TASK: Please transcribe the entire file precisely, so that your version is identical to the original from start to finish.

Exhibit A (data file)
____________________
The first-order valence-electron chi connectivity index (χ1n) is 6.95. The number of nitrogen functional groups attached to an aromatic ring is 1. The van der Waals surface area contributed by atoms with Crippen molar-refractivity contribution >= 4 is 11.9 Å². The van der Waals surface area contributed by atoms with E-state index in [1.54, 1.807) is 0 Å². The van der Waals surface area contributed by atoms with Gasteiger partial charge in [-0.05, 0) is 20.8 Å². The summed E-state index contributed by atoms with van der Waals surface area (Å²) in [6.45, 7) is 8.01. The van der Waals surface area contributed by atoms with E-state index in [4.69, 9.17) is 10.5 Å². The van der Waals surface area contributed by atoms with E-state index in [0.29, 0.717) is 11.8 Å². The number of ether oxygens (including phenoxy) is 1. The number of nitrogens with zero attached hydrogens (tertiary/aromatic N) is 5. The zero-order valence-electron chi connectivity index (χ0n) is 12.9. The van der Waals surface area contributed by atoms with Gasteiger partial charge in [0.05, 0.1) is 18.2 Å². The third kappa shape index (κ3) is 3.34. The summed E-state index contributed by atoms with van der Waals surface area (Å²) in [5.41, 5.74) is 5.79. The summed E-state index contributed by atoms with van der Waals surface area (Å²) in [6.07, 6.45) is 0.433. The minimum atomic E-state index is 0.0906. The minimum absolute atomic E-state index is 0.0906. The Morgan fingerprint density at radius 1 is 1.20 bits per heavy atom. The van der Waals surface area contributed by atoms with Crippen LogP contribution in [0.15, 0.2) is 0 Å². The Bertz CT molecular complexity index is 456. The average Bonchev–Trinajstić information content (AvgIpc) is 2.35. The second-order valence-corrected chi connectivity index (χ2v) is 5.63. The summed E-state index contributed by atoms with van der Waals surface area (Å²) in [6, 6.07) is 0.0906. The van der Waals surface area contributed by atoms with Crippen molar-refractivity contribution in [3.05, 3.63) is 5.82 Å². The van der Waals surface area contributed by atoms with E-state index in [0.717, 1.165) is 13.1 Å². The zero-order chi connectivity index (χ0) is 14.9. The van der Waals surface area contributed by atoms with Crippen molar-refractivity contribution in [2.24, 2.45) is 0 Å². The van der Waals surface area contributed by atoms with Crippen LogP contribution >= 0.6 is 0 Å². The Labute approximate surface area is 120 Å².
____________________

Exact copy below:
The first-order valence-electron chi connectivity index (χ1n) is 6.95. The number of nitrogen functional groups attached to an aromatic ring is 1. The van der Waals surface area contributed by atoms with Crippen molar-refractivity contribution >= 4 is 11.9 Å². The van der Waals surface area contributed by atoms with E-state index in [1.54, 1.807) is 0 Å². The van der Waals surface area contributed by atoms with Gasteiger partial charge in [-0.05, 0) is 20.8 Å². The summed E-state index contributed by atoms with van der Waals surface area (Å²) in [6.45, 7) is 8.01. The van der Waals surface area contributed by atoms with E-state index in [4.69, 9.17) is 10.5 Å². The van der Waals surface area contributed by atoms with E-state index in [0.29, 0.717) is 11.8 Å². The number of ether oxygens (including phenoxy) is 1. The number of nitrogens with zero attached hydrogens (tertiary/aromatic N) is 5. The zero-order valence-electron chi connectivity index (χ0n) is 12.9. The van der Waals surface area contributed by atoms with Gasteiger partial charge in [0.05, 0.1) is 18.2 Å². The third kappa shape index (κ3) is 3.34. The summed E-state index contributed by atoms with van der Waals surface area (Å²) in [5.41, 5.74) is 5.79. The summed E-state index contributed by atoms with van der Waals surface area (Å²) in [6.07, 6.45) is 0.433. The minimum atomic E-state index is 0.0906. The minimum absolute atomic E-state index is 0.0906. The Morgan fingerprint density at radius 1 is 1.20 bits per heavy atom. The van der Waals surface area contributed by atoms with Crippen LogP contribution in [0.15, 0.2) is 0 Å². The Bertz CT molecular complexity index is 456. The average Bonchev–Trinajstić information content (AvgIpc) is 2.35. The second-order valence-corrected chi connectivity index (χ2v) is 5.63. The summed E-state index contributed by atoms with van der Waals surface area (Å²) in [6, 6.07) is 0.0906. The van der Waals surface area contributed by atoms with Crippen molar-refractivity contribution in [3.05, 3.63) is 5.82 Å². The van der Waals surface area contributed by atoms with E-state index in [0.717, 1.165) is 13.1 Å². The zero-order chi connectivity index (χ0) is 14.9. The van der Waals surface area contributed by atoms with Crippen molar-refractivity contribution in [2.24, 2.45) is 0 Å². The van der Waals surface area contributed by atoms with Crippen LogP contribution >= 0.6 is 0 Å². The Labute approximate surface area is 120 Å².